Mimas is composed mostly of water ice with only a small amount of rock. Due to the tidal forces acting on it, the moon is not perfectly spherical; its longest axis is about 10% longer than the shortest.
Mimas’ most distinctive feature is a colossal impact crater 130 km across, named Herschel after the moon’s discoverer. Herschel’s diameter is almost a third of the moon’s own diameter; its walls are approximately 2 miles high, parts of its floor measure 6 miles deep, and its central peak rises 4 miles above the crater floor. If there were a crater of an equivalent scale on Earth it would be over 2400 miles in diameter. The impact that made this crater must have nearly shattered Mimas: fractures can be seen on the opposite side of Mimas that may have been created by shock waves from the impact travelling through the moon’s body.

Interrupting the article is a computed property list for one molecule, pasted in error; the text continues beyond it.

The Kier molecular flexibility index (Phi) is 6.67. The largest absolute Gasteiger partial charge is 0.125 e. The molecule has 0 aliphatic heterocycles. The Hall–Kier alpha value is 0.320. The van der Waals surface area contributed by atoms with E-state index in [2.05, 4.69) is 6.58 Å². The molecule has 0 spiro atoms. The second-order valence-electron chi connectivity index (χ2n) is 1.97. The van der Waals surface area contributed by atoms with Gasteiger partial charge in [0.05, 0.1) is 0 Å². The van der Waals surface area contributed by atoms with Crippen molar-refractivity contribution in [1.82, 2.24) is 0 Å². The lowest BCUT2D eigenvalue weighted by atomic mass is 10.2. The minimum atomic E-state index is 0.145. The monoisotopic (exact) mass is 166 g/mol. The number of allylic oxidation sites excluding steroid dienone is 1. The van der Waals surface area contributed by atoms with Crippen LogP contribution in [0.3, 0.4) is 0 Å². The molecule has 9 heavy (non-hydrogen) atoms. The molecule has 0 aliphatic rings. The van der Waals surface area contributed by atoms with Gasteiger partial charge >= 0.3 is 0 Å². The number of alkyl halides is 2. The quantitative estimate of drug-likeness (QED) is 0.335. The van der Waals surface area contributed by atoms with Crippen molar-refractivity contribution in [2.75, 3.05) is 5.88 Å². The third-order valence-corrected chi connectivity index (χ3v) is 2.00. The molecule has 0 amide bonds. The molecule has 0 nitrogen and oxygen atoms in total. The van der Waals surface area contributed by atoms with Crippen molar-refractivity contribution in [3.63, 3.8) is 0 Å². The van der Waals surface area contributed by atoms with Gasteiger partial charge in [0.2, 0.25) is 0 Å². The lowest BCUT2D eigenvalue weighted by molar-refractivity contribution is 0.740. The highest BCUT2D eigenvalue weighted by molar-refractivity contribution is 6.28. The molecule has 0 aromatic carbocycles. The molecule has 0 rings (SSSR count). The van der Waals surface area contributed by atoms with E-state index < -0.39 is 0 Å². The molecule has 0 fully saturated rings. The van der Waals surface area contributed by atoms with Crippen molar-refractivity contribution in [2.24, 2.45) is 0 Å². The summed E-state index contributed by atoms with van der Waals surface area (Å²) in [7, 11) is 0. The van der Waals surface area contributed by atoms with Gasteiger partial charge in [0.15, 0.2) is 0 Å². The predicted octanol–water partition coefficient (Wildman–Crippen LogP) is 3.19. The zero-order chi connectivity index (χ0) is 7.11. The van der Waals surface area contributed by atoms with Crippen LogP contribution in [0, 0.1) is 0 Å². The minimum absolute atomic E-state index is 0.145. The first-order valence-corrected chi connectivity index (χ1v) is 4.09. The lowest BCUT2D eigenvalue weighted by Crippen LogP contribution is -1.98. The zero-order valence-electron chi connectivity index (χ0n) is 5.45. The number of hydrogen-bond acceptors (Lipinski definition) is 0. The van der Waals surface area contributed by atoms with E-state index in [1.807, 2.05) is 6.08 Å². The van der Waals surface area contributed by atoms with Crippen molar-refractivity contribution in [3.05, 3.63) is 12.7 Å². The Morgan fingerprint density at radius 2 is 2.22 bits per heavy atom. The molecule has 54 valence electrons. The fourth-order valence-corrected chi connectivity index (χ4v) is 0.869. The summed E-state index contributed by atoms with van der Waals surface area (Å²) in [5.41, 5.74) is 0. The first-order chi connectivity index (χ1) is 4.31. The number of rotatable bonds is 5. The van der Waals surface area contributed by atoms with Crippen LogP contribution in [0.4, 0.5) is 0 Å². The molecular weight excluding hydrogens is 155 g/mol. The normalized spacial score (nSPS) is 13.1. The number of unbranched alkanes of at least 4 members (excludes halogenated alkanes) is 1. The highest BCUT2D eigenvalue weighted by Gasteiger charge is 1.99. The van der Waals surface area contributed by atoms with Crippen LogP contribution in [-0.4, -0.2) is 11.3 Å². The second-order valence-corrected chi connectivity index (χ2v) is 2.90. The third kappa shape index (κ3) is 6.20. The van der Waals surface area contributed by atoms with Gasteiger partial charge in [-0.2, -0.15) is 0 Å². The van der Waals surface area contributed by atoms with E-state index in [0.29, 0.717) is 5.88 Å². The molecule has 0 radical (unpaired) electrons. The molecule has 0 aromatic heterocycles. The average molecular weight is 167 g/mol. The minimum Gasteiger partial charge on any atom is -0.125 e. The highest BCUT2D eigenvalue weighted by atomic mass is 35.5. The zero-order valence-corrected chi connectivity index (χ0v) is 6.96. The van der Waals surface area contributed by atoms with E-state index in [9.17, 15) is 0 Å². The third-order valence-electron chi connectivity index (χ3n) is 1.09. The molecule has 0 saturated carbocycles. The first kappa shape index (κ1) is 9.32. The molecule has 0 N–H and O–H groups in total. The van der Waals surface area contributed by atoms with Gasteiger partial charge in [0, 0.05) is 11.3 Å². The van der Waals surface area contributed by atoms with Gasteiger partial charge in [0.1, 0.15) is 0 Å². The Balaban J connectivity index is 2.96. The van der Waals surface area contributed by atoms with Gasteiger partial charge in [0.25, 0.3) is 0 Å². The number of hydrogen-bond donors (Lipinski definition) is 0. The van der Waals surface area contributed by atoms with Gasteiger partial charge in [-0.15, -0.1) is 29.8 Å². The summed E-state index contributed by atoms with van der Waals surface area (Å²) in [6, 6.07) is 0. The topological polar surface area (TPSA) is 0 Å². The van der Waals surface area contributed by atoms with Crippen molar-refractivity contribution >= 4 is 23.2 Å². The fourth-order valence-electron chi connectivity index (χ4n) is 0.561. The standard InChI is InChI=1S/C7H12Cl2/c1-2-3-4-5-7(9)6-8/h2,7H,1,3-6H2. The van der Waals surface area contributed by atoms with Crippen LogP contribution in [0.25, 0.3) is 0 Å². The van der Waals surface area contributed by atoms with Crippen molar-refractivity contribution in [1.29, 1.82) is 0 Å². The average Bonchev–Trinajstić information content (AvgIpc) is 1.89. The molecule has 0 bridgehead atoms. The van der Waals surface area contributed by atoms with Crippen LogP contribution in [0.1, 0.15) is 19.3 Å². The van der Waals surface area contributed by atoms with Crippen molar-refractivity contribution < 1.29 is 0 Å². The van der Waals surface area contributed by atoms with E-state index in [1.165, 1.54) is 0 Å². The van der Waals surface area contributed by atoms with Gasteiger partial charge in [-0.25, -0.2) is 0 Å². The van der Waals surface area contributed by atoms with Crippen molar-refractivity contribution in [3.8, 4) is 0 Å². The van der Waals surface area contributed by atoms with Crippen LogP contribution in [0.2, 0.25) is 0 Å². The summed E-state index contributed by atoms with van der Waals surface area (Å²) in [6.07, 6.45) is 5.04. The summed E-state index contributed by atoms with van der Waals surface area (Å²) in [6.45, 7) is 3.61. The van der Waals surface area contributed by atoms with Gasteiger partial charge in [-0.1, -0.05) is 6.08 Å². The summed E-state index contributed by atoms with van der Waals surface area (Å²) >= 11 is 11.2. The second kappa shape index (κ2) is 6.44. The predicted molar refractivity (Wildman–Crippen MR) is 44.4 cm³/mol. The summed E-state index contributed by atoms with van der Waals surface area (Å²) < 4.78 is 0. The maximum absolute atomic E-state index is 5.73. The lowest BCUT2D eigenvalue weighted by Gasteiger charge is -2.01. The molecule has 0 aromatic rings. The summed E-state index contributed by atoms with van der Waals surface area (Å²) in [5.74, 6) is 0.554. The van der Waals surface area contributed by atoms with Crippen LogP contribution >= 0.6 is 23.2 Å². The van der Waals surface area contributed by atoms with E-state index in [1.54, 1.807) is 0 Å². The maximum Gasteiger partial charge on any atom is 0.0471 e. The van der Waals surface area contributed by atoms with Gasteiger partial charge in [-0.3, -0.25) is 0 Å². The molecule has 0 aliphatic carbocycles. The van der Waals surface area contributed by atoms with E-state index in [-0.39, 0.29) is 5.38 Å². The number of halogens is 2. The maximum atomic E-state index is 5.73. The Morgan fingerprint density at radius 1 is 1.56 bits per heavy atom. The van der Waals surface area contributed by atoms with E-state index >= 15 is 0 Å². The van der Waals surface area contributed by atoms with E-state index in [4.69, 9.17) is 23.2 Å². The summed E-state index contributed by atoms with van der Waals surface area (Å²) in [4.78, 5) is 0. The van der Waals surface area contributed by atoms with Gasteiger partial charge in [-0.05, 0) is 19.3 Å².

The surface is saturated with smaller impact craters, but no others are anywhere near the size of Herschel. Although Mimas is heavily cratered, the cratering is not uniform. Most of the surface is covered with craters greater than 25 miles in diameter, but in the south polar region, craters greater than 12 miles are generally lacking. This suggests that some process removed the larger craters from these areas, or that something prevented larger stellar bodies from hitting the south polar region.